There are setup, housekeeping and helper methods.

The methods that implement the os8-run commands can be called directly. Those method names all end with _command. They all take two arguments:

They all return a string, "success" on successful operation, "fail" on a failed operation, "die" when the error is so bad that the program really should not proceed.


This helper method takes the same two arguments as all _command APIs.

It is rarely called from outside of commands, but is critical to the implementation of commands. As each line is parsed, this method:


Although appearing early alphabetically, it's probably one of the last commands one would use in a program. begin_command runs a complex but constrained state machine for the OS/8 BUILD command or commands that use the OS/8 Command Decoder.

When begin is parsed from a line, it opens a new block. That block is either an enable / disable block for conditional execution or one of two sub-commands, build_subcomm and cdprog_subcomm.

These embody complex state machines to step through command dialogs and detect error conditions.

build_subcomm is for creating dialogs with the OS/8 BUILD command.

cdprog_subcomm is for starting any OS/8 program that uses the OS/8 Command Decoder. It is a simple dialog:


Check to see if the device to be booted has something attached. If not, return "die". If so, boot it, and set our booted state to True.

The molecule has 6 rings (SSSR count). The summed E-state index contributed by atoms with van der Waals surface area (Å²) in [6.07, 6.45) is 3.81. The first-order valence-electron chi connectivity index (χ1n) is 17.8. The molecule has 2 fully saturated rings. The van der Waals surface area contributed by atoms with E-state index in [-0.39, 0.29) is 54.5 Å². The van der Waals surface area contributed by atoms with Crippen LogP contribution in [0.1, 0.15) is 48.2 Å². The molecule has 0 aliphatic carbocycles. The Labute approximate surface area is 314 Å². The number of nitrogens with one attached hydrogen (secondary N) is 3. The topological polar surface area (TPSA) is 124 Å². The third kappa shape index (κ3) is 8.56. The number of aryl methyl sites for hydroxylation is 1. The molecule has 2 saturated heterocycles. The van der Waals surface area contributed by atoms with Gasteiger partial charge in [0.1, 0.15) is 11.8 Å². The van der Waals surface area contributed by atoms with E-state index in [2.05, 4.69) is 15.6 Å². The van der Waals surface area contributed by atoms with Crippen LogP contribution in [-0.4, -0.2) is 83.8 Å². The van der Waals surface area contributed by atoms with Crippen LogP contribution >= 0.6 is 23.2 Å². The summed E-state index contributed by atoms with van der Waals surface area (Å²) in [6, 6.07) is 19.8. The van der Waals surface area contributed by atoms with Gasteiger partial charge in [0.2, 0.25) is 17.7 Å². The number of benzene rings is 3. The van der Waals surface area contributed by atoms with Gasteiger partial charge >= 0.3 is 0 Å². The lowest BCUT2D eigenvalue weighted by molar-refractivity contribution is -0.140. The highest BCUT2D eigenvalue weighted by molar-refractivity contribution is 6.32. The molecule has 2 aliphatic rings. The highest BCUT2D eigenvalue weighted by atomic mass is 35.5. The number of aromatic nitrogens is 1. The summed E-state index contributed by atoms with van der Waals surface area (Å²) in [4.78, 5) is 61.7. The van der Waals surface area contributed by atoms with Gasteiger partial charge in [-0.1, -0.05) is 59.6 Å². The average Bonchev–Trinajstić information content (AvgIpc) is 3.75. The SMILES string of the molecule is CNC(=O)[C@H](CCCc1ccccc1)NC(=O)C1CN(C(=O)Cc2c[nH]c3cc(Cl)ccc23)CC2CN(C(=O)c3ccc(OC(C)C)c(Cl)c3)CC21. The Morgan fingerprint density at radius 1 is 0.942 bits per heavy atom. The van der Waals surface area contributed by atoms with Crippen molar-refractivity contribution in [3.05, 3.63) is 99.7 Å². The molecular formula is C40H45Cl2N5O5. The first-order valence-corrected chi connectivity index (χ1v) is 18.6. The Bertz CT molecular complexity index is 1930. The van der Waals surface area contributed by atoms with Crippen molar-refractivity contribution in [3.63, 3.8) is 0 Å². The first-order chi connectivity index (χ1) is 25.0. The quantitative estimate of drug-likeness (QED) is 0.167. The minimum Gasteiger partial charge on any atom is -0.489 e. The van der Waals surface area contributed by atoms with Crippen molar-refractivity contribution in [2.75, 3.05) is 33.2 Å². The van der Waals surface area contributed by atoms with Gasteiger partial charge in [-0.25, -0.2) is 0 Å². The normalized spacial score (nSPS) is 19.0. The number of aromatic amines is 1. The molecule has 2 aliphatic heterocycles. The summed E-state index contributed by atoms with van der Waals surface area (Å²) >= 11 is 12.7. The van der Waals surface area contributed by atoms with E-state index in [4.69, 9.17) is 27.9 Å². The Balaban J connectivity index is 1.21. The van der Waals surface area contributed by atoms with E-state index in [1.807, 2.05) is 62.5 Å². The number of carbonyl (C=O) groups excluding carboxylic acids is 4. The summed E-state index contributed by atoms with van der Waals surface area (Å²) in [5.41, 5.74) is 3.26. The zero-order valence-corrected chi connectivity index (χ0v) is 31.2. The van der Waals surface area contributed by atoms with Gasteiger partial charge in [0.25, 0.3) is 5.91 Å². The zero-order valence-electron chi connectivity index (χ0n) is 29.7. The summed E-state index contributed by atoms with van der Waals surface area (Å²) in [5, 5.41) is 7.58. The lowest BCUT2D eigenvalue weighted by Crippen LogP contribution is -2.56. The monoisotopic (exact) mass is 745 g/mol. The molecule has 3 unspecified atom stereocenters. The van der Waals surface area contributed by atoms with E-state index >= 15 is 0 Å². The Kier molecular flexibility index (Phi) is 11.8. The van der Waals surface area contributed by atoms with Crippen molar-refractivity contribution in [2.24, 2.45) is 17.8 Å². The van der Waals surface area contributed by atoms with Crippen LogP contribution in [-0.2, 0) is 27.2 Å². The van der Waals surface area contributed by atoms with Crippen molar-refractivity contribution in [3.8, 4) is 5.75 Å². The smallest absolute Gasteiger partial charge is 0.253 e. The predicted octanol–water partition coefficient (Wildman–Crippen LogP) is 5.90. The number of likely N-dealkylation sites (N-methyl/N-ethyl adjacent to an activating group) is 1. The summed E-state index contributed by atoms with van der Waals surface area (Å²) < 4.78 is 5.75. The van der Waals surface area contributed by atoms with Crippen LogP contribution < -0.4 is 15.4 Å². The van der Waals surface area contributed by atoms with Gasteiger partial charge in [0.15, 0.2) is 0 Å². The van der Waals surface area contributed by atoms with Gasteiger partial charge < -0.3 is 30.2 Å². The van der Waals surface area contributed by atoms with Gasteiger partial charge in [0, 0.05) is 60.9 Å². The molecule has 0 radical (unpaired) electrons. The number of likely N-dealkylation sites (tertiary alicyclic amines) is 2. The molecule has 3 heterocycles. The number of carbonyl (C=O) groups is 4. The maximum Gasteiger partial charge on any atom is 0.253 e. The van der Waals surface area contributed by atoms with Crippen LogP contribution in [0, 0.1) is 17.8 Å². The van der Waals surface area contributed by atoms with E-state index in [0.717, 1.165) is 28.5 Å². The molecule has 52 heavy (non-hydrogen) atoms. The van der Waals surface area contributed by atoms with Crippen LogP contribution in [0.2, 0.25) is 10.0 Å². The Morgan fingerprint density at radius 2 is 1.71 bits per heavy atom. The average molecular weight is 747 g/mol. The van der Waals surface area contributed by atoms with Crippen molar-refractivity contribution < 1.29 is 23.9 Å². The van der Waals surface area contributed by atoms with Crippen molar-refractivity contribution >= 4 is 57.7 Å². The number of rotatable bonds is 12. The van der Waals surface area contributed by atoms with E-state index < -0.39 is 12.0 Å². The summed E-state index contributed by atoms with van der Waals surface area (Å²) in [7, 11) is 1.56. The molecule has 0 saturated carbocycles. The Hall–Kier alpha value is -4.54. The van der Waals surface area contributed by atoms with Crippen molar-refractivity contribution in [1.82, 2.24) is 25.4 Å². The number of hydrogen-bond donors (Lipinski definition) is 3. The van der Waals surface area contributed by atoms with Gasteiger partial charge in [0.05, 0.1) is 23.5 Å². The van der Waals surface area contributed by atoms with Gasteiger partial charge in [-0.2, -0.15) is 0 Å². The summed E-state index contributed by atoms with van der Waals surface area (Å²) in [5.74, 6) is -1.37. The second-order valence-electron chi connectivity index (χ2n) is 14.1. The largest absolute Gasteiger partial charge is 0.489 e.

You need to issue this command before running any OS/8 commands because OS/8 must be booted up to run them.


An interface to a constrained subset of high level PDP-8 specific device configuration changes under SIMH.

line is parsed into two arguments: The first arg is the device to configure. The second arg is the setting.

The following devices and settings are configurable with this command:


Allows scripts to say, "Make me a copy of this POSIX file," which is generally an image file that serves as the basis of a modified file. This is how we are able to run scripts in parallel: we create the destination image. If we don't create a destination image via copy and boot it, then the scratch option to mount is needed, as explained above.


The way to get files out to the POSIX host from the OS/8 environment. Relies on the OS/8 PIP command. Contains a state machine for working through dialogs. Handles coding conversion between POSIX ASCII (7 bit space parity, n newline delimiter) and OS/8 ASCII (8 bit mark parity, r newline delimiter.)


The way to get files into OS/8 from the POSIX host. Relies on the OS/8 PIP command. Contains a state machine for working through dialogs. Also handles coding conversion between OS/8 ASCII and POSIX ASCII.


Parses the line argument as the key to enable. The end of the key is delimited by the end of the line or the first whitespace character.

If the key is on the options_enabled array, remove it, and add the key to the options_disabled array if it is not already present.

Subtle point about disable vs. enable (as copied from the os8-run Documentation):

Two lists are required because default behavior is different for enablement versus disablement.

The begin enabled block is only executed if the enabled list contains the keyword. If no such keyword is found, the block is ignored.

The begin default block is executed by default unless the disabled list contains the keyword. If such a keyword is found, the block is ignored.

The default construct allows creation of scripts with conditional execution without worrying about informing the build system about new enablement keywords.


Parses the line argument as the key to enable. The end of the key is delimited by the end of the line or the first whitespace character.